Were these the PPEs people sported in Manila during the time of the bubonic plague? 2
How PPEs looked like in 1912. Photo by Richard Massingham. Original image from National Museum of Health and Medicine, digitally enhanced by rawpixel.

Were these the PPEs people sported in Manila during the time of the bubonic plague?

We kind of had our own plague doctor thing going on. By JAM PASCUAL
ANCX | May 08 2020

COVID-19 was not the Philippines’ first rodeo with a national health crisis. In 1912, the black plague appeared on our shores. The Philippine’s then-director of health and chief quarantine officer, Dr. Victor Heiser (known more for his work on leprosy), reported 17 cases of bubonic plague in the Philippines, 15 of which resulted in death. This was not the same as The Black Death that scourged Europe, but a bubonic plague that was traced back to the Yunnan province of China.

What many might not know is how our protective equipment looked like at the time, but here’s an image that’s been going around social media. It shows two Philippine plague researchers wearing what is said to be the personal protective equipment at the time. These masks look very different from the hazmats and N95 masks we’re used to seeing now. We don’t know why the guy on the left has a TV for a head like Prince Robot the IV from Saga, but we do know that this image is real. It was taken by Richard Massingham with a film camera, and the image comes from the National Museum of Health and Medicine in the US. The plague was detected at a freight warehouse of the Manila & Dagupan Railway Co., where several dead rats were found. The warehouse was disinfected with kerosene and carbonic solution.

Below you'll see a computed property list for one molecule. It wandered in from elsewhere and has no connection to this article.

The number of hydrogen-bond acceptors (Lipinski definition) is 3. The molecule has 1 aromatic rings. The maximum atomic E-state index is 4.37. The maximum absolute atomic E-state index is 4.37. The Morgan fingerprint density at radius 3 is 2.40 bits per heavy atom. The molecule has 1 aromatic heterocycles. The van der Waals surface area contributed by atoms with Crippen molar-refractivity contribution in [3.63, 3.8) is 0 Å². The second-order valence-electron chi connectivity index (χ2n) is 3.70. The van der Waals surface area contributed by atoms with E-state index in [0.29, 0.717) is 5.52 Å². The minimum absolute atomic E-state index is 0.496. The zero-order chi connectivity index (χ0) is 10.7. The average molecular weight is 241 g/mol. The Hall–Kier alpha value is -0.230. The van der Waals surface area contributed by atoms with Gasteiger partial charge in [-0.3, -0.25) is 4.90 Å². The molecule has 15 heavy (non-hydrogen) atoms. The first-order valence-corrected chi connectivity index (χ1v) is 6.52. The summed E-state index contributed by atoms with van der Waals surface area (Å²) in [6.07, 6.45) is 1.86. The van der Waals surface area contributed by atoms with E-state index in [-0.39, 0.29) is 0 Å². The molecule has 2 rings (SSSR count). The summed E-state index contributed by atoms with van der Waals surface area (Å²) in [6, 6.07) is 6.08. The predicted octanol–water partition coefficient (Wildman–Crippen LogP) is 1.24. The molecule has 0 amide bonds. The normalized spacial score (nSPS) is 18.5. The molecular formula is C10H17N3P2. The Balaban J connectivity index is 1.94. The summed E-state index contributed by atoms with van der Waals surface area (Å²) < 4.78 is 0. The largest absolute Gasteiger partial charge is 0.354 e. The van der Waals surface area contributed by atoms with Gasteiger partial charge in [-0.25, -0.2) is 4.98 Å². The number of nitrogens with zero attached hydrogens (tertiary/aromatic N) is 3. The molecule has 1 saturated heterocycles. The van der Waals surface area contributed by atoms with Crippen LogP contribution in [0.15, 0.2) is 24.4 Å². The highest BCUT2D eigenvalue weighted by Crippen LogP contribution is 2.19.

Some have compared these face masks to the bird masks that plague doctors wore in parts of Europe during the 17th and 18th century, but they couldn’t be more different. When bird masks were common, the medical theory most in vogue was the miasma theory (different from germ theory, which we subscribe to now), which basically endorses the idea that plagues or highly contagious diseases were carried and transmitted by bad air. In order to combat this, the beaks of plague doctor masks were filled with theriac, a combination of aromatics that included cinnamon, myrrh, honey, lavender, and other such substances. That’s why plague doctor masks have long beaks—to hold all the theriac.

They also hold different symbolic charges. Plague doctors were considered to be portents of death, while these two researchers look like Daft Punk’s grandparents.